Project description:Pinnatoxins belong to an emerging class of potent marine toxins of the cyclic imine group. Detailed studies of their biological effects have been impeded by unavailability of the complex natural product from natural sources. This work describes the development of a robust, scalable synthetic sequence relying on a convergent strategy that delivered a sufficient amount of the toxin for detailed biological studies and its commercialization for use by other research groups and regulatory agencies. A central transformation in the synthesis is the highly diastereoselective Ireland-Claisen rearrangement of a complex ?,?-disubstituted allylic ester based on a unique mode for stereoselective enolization through a chirality match between the substrate and the lithium amide base. With synthetic pinnatoxin A, a detailed study has been performed that provides conclusive evidence for its mode of action as a potent inhibitor of nicotinic acetylcholine receptors selective for the human neuronal ?7 subtype. The comprehensive electrophysiological, biochemical, and computational studies support the view that the spiroimine subunit of pinnatoxins is critical for blocking nicotinic acetylcholine receptor subtypes, as evidenced by analyzing the effect of a synthetic analogue of pinnatoxin A containing an open form of the imine ring. Our studies have paved the way for the production of certified standards to be used for mass-spectrometric determination of these toxins in marine matrices and for the development of tests to detect these toxins in contaminated shellfish.
Project description:Upon ligand binding at the subunit interfaces, the extracellular domain of the nicotinic acetylcholine receptor undergoes conformational changes, and agonist binding allosterically triggers opening of the ion channel. The soluble acetylcholine-binding protein (AChBP) from snail has been shown to be a structural and functional surrogate of the ligand-binding domain (LBD) of the receptor. Yet, individual AChBP species display disparate affinities for nicotinic ligands. The crystal structure of AChBP from Aplysia californica in the apo form reveals a more open loop C and distinctive positions for other surface loops, compared with previous structures. Analysis of Aplysia AChBP complexes with nicotinic ligands shows that loop C, which does not significantly change conformation upon binding of the antagonist, methyllycaconitine, further opens to accommodate the peptidic antagonist, alpha-conotoxin ImI, but wraps around the agonists lobeline and epibatidine. The structures also reveal extended and nonoverlapping interaction surfaces for the two antagonists, outside the binding loci for agonists. This comprehensive set of structures reflects a dynamic template for delineating further conformational changes of the LBD of the nicotinic receptor.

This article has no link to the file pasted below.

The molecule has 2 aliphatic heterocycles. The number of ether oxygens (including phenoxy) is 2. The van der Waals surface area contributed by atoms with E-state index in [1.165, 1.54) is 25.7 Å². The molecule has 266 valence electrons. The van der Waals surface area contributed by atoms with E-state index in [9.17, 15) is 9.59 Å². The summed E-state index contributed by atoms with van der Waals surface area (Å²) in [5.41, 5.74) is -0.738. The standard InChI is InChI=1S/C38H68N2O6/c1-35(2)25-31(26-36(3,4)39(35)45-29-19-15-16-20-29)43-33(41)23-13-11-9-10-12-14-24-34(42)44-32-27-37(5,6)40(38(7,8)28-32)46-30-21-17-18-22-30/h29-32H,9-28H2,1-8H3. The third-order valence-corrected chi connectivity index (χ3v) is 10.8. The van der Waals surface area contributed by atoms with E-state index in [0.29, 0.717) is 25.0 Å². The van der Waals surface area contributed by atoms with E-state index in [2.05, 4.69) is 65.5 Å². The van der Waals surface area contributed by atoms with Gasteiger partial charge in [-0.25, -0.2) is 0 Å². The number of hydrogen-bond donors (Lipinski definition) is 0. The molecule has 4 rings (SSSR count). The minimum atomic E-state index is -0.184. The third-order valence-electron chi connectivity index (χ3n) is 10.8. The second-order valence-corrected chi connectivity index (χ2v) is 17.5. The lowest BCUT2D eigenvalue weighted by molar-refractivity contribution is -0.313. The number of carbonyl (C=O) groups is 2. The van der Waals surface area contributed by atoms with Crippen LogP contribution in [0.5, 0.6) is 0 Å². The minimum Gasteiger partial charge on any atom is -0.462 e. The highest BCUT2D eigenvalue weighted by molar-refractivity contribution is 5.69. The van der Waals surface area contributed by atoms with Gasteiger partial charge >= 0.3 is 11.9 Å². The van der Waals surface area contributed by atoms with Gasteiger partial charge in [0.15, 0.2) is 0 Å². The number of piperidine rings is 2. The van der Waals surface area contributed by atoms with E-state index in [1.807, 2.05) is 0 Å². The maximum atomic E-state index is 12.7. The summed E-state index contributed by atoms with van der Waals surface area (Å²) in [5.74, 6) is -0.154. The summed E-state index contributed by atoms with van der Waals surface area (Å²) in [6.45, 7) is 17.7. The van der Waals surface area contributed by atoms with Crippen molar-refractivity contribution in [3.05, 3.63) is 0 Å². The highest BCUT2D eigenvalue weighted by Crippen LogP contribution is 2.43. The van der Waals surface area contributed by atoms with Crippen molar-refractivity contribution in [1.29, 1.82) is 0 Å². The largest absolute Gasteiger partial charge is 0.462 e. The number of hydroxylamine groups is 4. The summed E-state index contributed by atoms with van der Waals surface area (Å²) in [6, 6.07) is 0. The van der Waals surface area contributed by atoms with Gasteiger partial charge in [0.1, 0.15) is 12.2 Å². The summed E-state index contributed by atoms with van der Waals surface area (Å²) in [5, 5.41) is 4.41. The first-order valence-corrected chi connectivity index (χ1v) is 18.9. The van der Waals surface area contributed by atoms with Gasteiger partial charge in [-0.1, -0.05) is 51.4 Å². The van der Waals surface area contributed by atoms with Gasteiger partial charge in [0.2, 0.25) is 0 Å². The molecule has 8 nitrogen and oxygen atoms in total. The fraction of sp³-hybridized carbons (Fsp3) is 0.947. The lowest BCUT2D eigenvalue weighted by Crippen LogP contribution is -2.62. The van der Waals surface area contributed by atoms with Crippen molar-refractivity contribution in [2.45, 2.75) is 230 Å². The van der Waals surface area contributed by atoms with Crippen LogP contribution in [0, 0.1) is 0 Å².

Project description:Prorocentrolides are members of the cyclic imine phycotoxins family. Their chemical structure includes a 26-membered carbo-macrocycle and a 28-membered macrocyclic lactone arranged around a hexahydroisoquinoline that incorporates the characteristic cyclic imine group. Six prorocentrolides are already known. However, their mode of action remains undetermined. The aim of the present work was to explore whether prorocentrolide A acts on nicotinic acetylcholine receptors (nAChRs), using competition-binding assays and electrophysiological techniques. Prorocentrolide-A displaced [125I]?-bungarotoxin binding to Torpedo membranes, expressing the muscle-type (?1??1??) nAChR, and in HEK-293 cells, expressing the chimeric chick neuronal ?7-5HT? nAChR. Functional studies revealed that prorocentrolide-A had no agonist action on nAChRs, but inhibited ACh-induced currents in Xenopus oocytes that had incorporated the muscle-type ?1??1?? nAChR to their membranes, or that expressed the human ?7 nAChR, as revealed by voltage-clamp recordings. Molecular docking calculations showed the absence of the characteristic hydrogen bond between the iminium group of prorocentrolide-A and the backbone carbonyl group of Trp147 in the receptor, explaining its weaker affinity as compared to all other cyclic imine toxins. In conclusion, this is the first study to show that prorocentrolide-A acts on both muscle and neuronal nAChRs, but with higher affinity on the muscle-type nAChR.